Sex as a Political Variable: Women as Candidates and Voters in U.S. Elections

Sex as a Political Variable: Women as Candidates and Voters in U.S. Elections

Sex as a Political Variable: Women as Candidates and Voters in U.S. Elections

Sex as a Political Variable: Women as Candidates and Voters in U.S. Elections

Synopsis

Though women constitute 52 percent of US voters, only 10 percent of the members of Congress and one of the 50 state governors are women. This book presents research and analysis on women as both candidates and voters in US politics, using numerous empirical sources of data.

Excerpt

Ten Myths About Women and Politics

Sex and politics have been an explosive combination ever since women won the right to vote. When the League of Women Voters was established in 1919 in the final days of the fight for women's suffrage, the St. Louis Globe Democrat wrote that war between the sexes had all but been declared (Mueller, 1988:19). Seventy-five years later, the Washington Post echoed the same sentiment in a front page story that claimed: "1996 is shaping up as an unprecedented political war of the sexes in white America" (Edsall, 1995). U.S. News and World Report featured a story titled "What Do Women Want?" with a subtitle that is in danger of becoming a cliché: "The Gender Gap Is Now a Chasm" (Borger, 1995). a front page Wall Street Journal article (Seib, 1996), which similarly said that the gap appears to be widening into a chasm, compared the political distance between men and women to the interpersonal distance described in the popular book Men Are from Mars, Women Are from Venus(Gray, 1992).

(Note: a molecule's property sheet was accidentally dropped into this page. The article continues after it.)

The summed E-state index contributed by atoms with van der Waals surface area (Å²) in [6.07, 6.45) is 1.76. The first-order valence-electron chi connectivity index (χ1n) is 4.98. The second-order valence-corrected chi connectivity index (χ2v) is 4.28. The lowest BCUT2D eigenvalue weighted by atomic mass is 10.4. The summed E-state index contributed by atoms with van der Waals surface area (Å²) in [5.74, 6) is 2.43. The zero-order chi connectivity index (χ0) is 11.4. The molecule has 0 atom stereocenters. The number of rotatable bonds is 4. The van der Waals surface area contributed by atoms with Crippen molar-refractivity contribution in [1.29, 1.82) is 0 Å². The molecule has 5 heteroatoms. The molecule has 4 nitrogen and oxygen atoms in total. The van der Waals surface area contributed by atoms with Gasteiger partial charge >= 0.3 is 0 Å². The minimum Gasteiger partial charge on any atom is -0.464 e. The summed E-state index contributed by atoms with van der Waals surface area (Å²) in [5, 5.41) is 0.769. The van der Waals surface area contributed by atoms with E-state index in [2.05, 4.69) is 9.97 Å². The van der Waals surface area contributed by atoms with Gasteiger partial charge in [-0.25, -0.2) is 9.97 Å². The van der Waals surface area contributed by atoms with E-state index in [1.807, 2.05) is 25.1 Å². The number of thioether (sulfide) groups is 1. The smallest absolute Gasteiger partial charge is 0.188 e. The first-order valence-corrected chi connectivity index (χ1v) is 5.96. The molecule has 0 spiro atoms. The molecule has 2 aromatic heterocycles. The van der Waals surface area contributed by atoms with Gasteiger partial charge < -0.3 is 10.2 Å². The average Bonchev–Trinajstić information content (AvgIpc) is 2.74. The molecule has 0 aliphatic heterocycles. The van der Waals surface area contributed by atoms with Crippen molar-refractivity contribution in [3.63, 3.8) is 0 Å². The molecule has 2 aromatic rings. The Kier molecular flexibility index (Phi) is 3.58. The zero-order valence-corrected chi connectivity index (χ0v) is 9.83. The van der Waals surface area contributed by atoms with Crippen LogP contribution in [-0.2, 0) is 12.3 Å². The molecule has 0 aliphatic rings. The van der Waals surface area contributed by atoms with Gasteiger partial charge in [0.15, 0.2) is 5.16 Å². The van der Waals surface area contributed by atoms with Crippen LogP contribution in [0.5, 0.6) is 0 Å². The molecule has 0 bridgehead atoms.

The simple, less dramatic truth is that, despite the hype, the gender gap is not a chasm, and there is no war looming between the sexes, at least not in the political arena. Nor is there truth in a lot of other discussion about women and politics that passes as factual. Contrary to popular belief, women candidates don't have a tougher time raising money, nor do they win their races less often than men. Perhaps stemming in part from the current obsession with Mars/ Venus differences between the sexes, a great deal of attention is being paid to the gender gap and women in politics, but the subject is often accompanied by misinformation, misunderstanding, and misleading conclusions. in this book we aim to replace the myths and misinformation with facts and reality.

The focus on women and politics is well deserved -- not because women are at war with men, nor because they are aliens in their voting behavior, but because women are an overwhelmingly powerful . . .

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